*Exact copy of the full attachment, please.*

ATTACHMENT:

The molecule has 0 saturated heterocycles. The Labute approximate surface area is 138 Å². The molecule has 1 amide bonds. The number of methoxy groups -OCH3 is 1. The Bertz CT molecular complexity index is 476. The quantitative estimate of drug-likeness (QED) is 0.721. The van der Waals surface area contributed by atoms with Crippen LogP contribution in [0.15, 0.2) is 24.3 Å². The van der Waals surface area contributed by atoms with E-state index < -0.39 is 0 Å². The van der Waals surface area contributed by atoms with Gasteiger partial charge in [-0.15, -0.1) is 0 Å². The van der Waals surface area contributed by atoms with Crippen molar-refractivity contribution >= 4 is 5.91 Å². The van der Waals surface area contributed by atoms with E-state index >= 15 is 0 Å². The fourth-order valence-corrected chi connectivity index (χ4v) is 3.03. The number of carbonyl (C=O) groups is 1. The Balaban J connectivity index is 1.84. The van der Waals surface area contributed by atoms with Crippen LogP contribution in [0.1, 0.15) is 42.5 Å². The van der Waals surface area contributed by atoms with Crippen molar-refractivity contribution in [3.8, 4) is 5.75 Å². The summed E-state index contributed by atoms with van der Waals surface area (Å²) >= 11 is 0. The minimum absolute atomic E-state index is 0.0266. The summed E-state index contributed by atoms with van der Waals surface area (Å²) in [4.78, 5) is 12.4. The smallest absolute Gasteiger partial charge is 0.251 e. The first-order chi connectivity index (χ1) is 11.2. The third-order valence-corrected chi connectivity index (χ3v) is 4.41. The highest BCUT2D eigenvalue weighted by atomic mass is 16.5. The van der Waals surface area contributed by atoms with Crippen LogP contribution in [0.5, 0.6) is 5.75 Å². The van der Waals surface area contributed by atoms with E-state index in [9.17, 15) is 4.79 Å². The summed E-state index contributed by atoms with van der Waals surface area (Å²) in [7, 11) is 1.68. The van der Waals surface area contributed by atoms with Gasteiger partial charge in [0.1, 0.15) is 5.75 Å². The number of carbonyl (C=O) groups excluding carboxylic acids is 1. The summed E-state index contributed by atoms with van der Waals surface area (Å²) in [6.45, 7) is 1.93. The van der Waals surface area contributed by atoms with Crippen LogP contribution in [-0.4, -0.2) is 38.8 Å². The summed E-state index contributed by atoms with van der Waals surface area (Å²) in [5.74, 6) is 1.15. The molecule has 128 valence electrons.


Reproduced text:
The molecule has 0 saturated heterocycles. The Labute approximate surface area is 138 Å². The molecule has 1 amide bonds. The number of methoxy groups -OCH3 is 1. The Bertz CT molecular complexity index is 476. The quantitative estimate of drug-likeness (QED) is 0.721. The van der Waals surface area contributed by atoms with Crippen LogP contribution in [0.15, 0.2) is 24.3 Å². The van der Waals surface area contributed by atoms with E-state index < -0.39 is 0 Å². The van der Waals surface area contributed by atoms with Gasteiger partial charge in [-0.15, -0.1) is 0 Å². The van der Waals surface area contributed by atoms with Crippen molar-refractivity contribution >= 4 is 5.91 Å². The van der Waals surface area contributed by atoms with E-state index >= 15 is 0 Å². The fourth-order valence-corrected chi connectivity index (χ4v) is 3.03. The number of carbonyl (C=O) groups is 1. The Balaban J connectivity index is 1.84. The van der Waals surface area contributed by atoms with Crippen LogP contribution in [0.1, 0.15) is 42.5 Å². The van der Waals surface area contributed by atoms with Crippen molar-refractivity contribution in [3.8, 4) is 5.75 Å². The summed E-state index contributed by atoms with van der Waals surface area (Å²) >= 11 is 0. The minimum absolute atomic E-state index is 0.0266. The summed E-state index contributed by atoms with van der Waals surface area (Å²) in [4.78, 5) is 12.4. The smallest absolute Gasteiger partial charge is 0.251 e. The first-order chi connectivity index (χ1) is 11.2. The third-order valence-corrected chi connectivity index (χ3v) is 4.41. The highest BCUT2D eigenvalue weighted by atomic mass is 16.5. The van der Waals surface area contributed by atoms with Crippen LogP contribution in [0.5, 0.6) is 5.75 Å². The van der Waals surface area contributed by atoms with E-state index in [9.17, 15) is 4.79 Å². The summed E-state index contributed by atoms with van der Waals surface area (Å²) in [7, 11) is 1.68. The van der Waals surface area contributed by atoms with Gasteiger partial charge in [0.1, 0.15) is 5.75 Å². The number of carbonyl (C=O) groups excluding carboxylic acids is 1. The summed E-state index contributed by atoms with van der Waals surface area (Å²) in [6.45, 7) is 1.93. The van der Waals surface area contributed by atoms with Crippen LogP contribution in [-0.4, -0.2) is 38.8 Å². The summed E-state index contributed by atoms with van der Waals surface area (Å²) in [5.74, 6) is 1.15. The molecule has 128 valence electrons.